Improving your OT cybersecurity posture
Companies need to ask fundamental questions about where they stand with OT cybersecurity in the short- and long-term to improve their position.
- Companies working to prepare for cybersecurity attacks need to prepare their operational technology (OT) teams for a short- and long-term response with the two elements tied together rather than being disparate and disconnected from one another.
- The problem is the information technology (IT) teams often don’t know what is happening in OT and need to work with their opposite numbers on the basic protocols and what they can and should look for when it comes to cybersecurity attacks.
- Response teams should be briefing key facility staff of industrial specific threats, what key systems they have and executive should understand there are limitations on what the security teams can and cannot do.
The White House issued a statement by President Biden urging the critical infrastructure community to immediately strengthen their defenses based on their evolving understanding of Russian intent to use cyber attacks.
Many of our customers are asking what they can reasonably do for their operational technology (OT) environments in a matter of weeks. What is practical to do in the next month and how do they get a jump on the next six months?
Our recently released 2021 ICS/OT Cybersecurity Year In Review is a great primer on where most organizations are, but it’s at a macro level. Start with a fundamental question to better understand where your facilities are today:
Do your facilities teams understand what an attack may look like and what to escalate? Are they partnered with the cybersecurity team?
OT incident response is different. Cybersecurity teams are traditionally accustomed to being in the driver seat for responding to an attack. The security teams are still imperative in detecting and understanding the extent of the incident (scope) but the local engineering team is going to better understand what potential implications to the investigation. Essentially, the local team should be working in tandem with the incident response manager function and be fully briefed and making joint decisions with the cybersecurity team. Without that pairing, the response effort will not understand the implications of their own actions (make a situation worse) or miss key facts that are relevant to the industrial process.
The security teams likely do NOT have visibility into the OT environment. They are blind or extremely impaired and may only be able to focus on the corporate environment of a facility. In these cases the security teams should have:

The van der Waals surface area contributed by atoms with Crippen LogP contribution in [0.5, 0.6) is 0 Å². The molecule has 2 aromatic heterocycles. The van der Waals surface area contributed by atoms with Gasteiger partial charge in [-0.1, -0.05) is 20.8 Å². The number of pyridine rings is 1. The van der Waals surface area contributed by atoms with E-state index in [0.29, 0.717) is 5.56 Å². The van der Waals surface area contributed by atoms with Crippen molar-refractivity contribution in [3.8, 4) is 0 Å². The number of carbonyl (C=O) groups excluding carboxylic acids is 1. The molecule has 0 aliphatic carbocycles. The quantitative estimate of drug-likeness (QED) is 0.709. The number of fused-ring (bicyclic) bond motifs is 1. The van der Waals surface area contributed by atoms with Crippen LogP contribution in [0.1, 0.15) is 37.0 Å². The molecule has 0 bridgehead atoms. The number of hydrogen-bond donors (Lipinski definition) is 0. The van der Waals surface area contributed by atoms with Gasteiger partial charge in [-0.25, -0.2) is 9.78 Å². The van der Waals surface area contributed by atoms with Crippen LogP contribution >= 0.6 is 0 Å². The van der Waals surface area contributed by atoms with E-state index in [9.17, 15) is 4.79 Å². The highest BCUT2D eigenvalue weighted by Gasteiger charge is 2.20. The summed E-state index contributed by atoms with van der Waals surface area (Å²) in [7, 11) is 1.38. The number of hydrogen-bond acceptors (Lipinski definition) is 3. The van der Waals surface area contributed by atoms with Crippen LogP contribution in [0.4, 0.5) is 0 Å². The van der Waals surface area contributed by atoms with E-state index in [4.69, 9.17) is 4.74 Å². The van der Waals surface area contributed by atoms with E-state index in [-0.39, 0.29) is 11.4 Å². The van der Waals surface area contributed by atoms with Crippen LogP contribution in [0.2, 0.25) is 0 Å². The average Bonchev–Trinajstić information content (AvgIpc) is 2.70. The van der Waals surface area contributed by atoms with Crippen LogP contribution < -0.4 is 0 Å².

- Focused monitoring of OT, engineering, operator staff’s email quarantine, and corporate endpoints for targeted malicious activity that is indicative of Stage 1 Industrial Control Systems (ICS) Cyber Kill Chain.
- Focused understanding and scrutiny of communication paths between corporate and OT systems, particularly around remote access solutions, native Windows protocols such as RDP, SMB, or any active directory authentication that may be indicative of Stage 2 ICS Cyber Kill Chain steps progressing from IT.
The OT and engineering teams should understand what the security teams can monitor and be armed with knowledge of what to look for. What should the local teams escalate to security?
- Unidentified configuration changes.
- Unusual activity (resets, reboots, etc) to a device/host repeatedly, or to multiple devices at once.
- Unexpected cursor movements on key engineering or operator stations.
- Downtime with no identified root cause.
Leadership teams play a vital role in coordination. Response teams should be briefing key facility staff of industrial specific threats, particularly those related to their industries. This includes activity groups and ransomware groups, such as Conti, and what their known behaviors are. Additionally, the facility should brief the security teams what key systems they have, key equipment relating to safety or process loss of view or loss of control. Finally, the executive team should understand limitations to what the security teams have visibility to and can or cannot detect within their industrial environments.
Finally, looking past the immediate urgency, what questions can inform your mid-term (2-8 months) strategy?
- Is your asset inventory up-to-date and accurate? Does it include model/make/serial/firmware (or operating system) details?
- Are your security zones based on the Purdue Enterprise Reference Architecture or ISA/IEC 62443-3-2 and which zones are actively monitored across east/west network traffic?
- Do you have an ICS/OT DMZ implemented between the business and OT networks and do you follow a “deny all; allow by exception” access policy across the IT/DMZ/OT trust boundaries?
- Do you segment any Safety Instrumented Systems?
- How do you internally monitor your east/west traffic to identify behaviors such as logic changes on controllers?
- How do you manage logging of network, device, and hosts and can your monitoring map to key behaviors as defined in MITRE ATT&CK for ICS?
Original content can be found at Dragos.